Justice, Equity, Diversity & Inclusion
The American Diabetes Association (ADA) demonstrates a commitment to justice, equity, diversity, and inclusion (JEDI) through it's programs, practices, policies, and publications. ADA's professional publications contribute the most current and complete collection of diabetes information in a variety of formats to a broad community of diabetes researchers, care providers, and educators, many but not all of whom comprise the ADA's professional members. The ADA's professional publications operate with the explicit goal of advancing the ADA's mission:
"to prevent and cure diabetes and to improve the lives of all people affected by diabetes."
Justice. Justice means fairness in the way people are treated. Injustices exist in our society that are based on individual and group characteristics, such as gender, race, ethnicity, and socioeconomic status. The ADA strives to identify areas in which barriers to access and care occur and actively works to remove them. Advocacy efforts of the ADA include supporting government funding for diabetes research and programs, improving access to affordable medications and technologies, ensuring access to health care, supporting insulin affordability, preventing type 2 diabetes, fighting discrimination, and more. Read more about the ADA's Advocacy Efforts.
Equity. Equity refers to the assurance that individuals have access to the same support and resources and are given the same opportunities as all other individuals. The ADA believes equity is a fundamental human right when it comes to health and well-being and promotes the Health Equity Bill of Rights, which envisions a future without unjust health disparities.
Diversity. Diversity means having or being composed of a range of different racial, ethnic, socioeconomic, and cultural backgrounds. Diversity drives innovation, as every individual offers a unique experience and perspective from which we can learn from one another, grow as individuals and as professionals, and ultimately effect positive change in society. Read the policy regarding Diversity and Inclusion at ADA.
Inclusion. Inclusion, or the act of being inclusive, refers to creating a sense of belonging through actively valuing individuals and their unique qualities. The ADA works tirelessly to reach communities throughout the U.S. to prevent diabetes among at-risk populations and to ensure that all people with diabetes get the best care, treatment, and information. Learn about ADA's Community Programs.
Joint Commitment for Action on Inclusion and Diversity in Publishing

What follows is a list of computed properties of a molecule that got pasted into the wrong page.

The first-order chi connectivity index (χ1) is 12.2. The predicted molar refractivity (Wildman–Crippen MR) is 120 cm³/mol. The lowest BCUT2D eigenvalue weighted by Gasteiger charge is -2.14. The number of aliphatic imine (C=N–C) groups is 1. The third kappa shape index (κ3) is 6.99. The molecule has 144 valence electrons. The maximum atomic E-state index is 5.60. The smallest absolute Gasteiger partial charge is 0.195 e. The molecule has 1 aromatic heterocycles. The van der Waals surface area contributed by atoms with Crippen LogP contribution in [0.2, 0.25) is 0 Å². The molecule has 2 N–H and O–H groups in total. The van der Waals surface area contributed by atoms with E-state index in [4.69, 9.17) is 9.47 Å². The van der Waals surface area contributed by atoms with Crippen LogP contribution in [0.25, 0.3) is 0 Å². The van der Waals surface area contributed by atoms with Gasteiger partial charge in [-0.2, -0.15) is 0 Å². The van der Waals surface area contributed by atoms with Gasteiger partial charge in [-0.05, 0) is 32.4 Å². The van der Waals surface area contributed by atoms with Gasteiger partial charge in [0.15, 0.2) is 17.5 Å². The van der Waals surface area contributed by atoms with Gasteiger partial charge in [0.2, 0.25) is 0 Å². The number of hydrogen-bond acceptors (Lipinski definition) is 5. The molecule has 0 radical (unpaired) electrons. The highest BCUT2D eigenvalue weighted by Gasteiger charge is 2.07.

The JEDI initiatives of the ADA extend to its professional publications. As a signatory of the Joint Commitment for Action on Inclusion and Diversity in Publishing, the ADA joins publishers worldwide working together to set standards for a more inclusive and diverse culture within scholarly publishing. Central to this, the group has agreed upon a set of Minimum Standards for Inclusion and Diversity in Scholarly Publishing. The goal of the Minimum Standards is to
- enable senior leaders in publishing, editorial decision makers (which may involve staff or academics) and editorial boards to evaluate their performance and progress on inclusion and diversity within their organizations and publications; and
- enable publishers, editorial decision makers, authors, and reviewers to identify and take achievable, specific actions to improve inclusion and diversity in scholarly publishing.
Diversity Data Collection
In addition, the Joint Committee has launched a set of standardized questions for self-reported diversity data collection. The ADA's scholarly journals have begun collecting diversity data in each journal's peer-review site (ScholarOne Manuscripts). The goal of the standardized questions is to understand the current demographic makeup of our publications' authors, editors, and reviewers, so that we may individually take action, set goals, and measure progress towards effecting positive changes in the larger scientific community. The questions were developed for purpose of collecting self-reported gender identity as well as race and ethnicity data for authors, reviewers, editors, and all editorial decision makers. Information on how the questions were developed, the benefits of using standardized questions to collect diversity data, and the complete list of questions is available at Diversity Data Collection in Scholarly Publishing.